Aaron White has spent much of his adult life living and working in the Downtown Eastside. And now he has drawn on his experiences for his brand new book, Recovering: From Brokenness and Addiction to Blessedness and Community.
He sent me an email which gives a sense of the book’s purpose:
It is an aphorism within recovery communities that the opposite of addiction is not sobriety, but connection. In a time of global isolation and pandemic this becomes an even more profound and urgent truth.
And in Vancouver, where we are breaking records for overdose calls and fentanyl deaths, if the church is to respond with love, compassion and truth for our neighbours, it is urgent that we understand this call to connection.
Jesus invites us into the blessing of union with God, and into the blessing of unity with one another, in and through his own life. We were made for this beatitude life, this beatitude community.
What’s more, our neighbours need this kind of community from us as well. This book is an attempt to help the church hear Jesus’ invitation and commission into this blessed way of community and mission.
White is already using profits from the book to help his own community. This Saturday morning (October 17, 10 am – 1 pm) he will take part in a Progressive Book Launch to chat, drink coffee and sell some books. All proceeds will go to the host, Jacob’s Well, a Christian community in the DTES which “seeks mutually transformative friendship with those on the margins of society and equips others to do the same in their own context.”
For years White pastored 604 Community, a Salvation Army church in the Downtown Eastside. Now he is national director of 24-7 Prayer Canada, but still lives in the same community.
The Baker Publishing Group website features some very positive comments about Recovering, including from a couple of local leaders:
Aaron White and his lovely family have been in ministry for many years. I first met them as colleagues in ministry on the Downtown Eastside of Vancouver. They have lived the contents of this book and continue to do so. Their lives are grace filled, freedom filled, and Spirit filled. As is this book.
Cheryl Bear, Nadleh Whut’en First Nation [she is also an associate professor at Regent College and just joined First United as director of community ministry]
I finished reading Aaron White’s book in the middle of the pandemic of 2020, as the whole world was grappling with a stark expression of how broken our beautiful world is. Recovering gives us a foundation on which to move toward rebuilding our lives.
From his experience living and serving in one of the most desperate neighborhoods in the world, White helps us realize that the root of our addictive and destructive behavior is pain. The only way forward is acknowledging the pain, and the only way to do that is by living in a new kind of community – one that embraces the pain and brings it to the Great Healer.
That new community, White compellingly argues, is the Beatitude Community formed by Jesus’s words of blessing in the opening of the Sermon on the Mount. What an inviting picture of that community White paints! He can paint it because he lives it. I will be rereading this book for a long time – until I finally live it too.”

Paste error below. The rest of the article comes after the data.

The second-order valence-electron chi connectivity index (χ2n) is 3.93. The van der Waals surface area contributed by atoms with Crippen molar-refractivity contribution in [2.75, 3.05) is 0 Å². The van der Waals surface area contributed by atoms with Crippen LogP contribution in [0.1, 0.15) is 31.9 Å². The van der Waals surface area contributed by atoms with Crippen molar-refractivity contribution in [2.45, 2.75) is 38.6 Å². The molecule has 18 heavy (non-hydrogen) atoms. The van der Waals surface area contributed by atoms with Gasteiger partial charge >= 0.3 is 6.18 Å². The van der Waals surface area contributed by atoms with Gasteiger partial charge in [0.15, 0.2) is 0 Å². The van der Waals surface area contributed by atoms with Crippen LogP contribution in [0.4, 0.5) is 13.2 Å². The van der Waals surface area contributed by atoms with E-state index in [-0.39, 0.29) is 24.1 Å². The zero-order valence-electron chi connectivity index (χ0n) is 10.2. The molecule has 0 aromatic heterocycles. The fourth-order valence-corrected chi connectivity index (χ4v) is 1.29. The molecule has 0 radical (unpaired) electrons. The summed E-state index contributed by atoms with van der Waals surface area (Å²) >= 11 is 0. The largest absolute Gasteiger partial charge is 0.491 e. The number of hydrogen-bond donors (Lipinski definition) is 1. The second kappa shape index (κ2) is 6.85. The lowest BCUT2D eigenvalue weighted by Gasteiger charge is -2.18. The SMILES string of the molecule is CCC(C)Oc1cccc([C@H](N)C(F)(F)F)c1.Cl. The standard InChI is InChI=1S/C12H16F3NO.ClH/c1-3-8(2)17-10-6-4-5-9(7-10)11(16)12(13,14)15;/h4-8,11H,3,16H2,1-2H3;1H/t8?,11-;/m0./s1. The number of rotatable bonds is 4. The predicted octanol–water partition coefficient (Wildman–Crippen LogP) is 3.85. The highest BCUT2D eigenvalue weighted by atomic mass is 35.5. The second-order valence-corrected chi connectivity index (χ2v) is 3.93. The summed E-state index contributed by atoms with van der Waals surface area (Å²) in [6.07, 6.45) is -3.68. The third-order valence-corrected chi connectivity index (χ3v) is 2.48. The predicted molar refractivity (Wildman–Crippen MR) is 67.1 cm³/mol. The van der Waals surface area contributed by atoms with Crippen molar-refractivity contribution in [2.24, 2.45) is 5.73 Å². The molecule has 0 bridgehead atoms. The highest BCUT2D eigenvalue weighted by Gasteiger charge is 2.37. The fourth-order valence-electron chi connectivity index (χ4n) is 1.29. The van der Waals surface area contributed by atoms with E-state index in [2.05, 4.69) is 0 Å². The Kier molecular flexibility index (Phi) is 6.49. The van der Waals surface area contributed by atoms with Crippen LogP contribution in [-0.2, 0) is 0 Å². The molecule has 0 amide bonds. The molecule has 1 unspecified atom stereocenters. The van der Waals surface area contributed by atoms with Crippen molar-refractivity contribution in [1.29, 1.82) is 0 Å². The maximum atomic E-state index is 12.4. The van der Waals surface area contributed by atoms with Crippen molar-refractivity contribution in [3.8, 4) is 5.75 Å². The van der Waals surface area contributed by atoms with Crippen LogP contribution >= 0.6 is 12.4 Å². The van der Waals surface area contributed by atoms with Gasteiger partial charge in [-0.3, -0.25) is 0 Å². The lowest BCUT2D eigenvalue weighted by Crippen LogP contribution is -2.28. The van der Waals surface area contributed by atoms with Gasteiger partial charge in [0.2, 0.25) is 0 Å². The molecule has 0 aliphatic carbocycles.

Darrell Johnson, author of Discipleship on the Edge, Experiencing the Trinity and The Beatitudes: Living in Sync with the Reign of God
Craig O’Brien, pastor of Origin Church at UBC wrote on his blog:
. . . Many of us have been praying through the pandemic, “God I hope we are ok.” In staff meeting a few weeks ago, we explored the observation, “When we get to the other side of the pandemic we may discover that more of us have addictions to something.” The merger between pain and loss, soothing and using, body and soul, exclusion and embrace makes any discussion of addiction seem complicated and at times bewildering.
Aaron’s White’s book Recovering: From Brokenness and Addiction to Blessedness and Community is a timely call to pastors and church members to meet Jesus honestly. We need honesty about ourselves; we need honesty about brokenness and our ragged hallelujahs.
The book is filled with painful realities but always with hope. That’s how the beatitudes work. Jesus’s vision of life in His Kingdom holds together the realities of our brokenness and draws us into His promise of life and wholeness.
Aaron’s book is less a “how-to” and more of an invitation for movement toward each other with Jesus. I will let him summarize, “We are moving either in the direction of addiction and alienation or in the direction of connection with God and community. Relationship is heaven’s answer to the dislocation of addiction, both now and forever.”
I hope you will get a copy and read it with friends.
There is one more link to Vancouver. Recovering is part of a series being published by Baker Academic, and the series is being overseen by Vancouver School of Theology professor (and prolific author himself) Jason Byassee.
He wrote in the series preface:
We don’t pastor only during intense times. No one can live at that decibel level all the time. We pastor in the ordinary, the mundane, the beautiful (or depressing!) day-by-day most of the time.
Yet it is striking how often during those everyday moments our talk turns to the transitions of birth, death, illness and the beginning and end of vocation.
Pastors sometimes joke, or lament, that we are only ever called when people want to be ‘hatched, matched or dispatched’ – born or baptized, married or eulogized. But those are moments we share with all humanity, and they are good moments in which to do gospel work. . .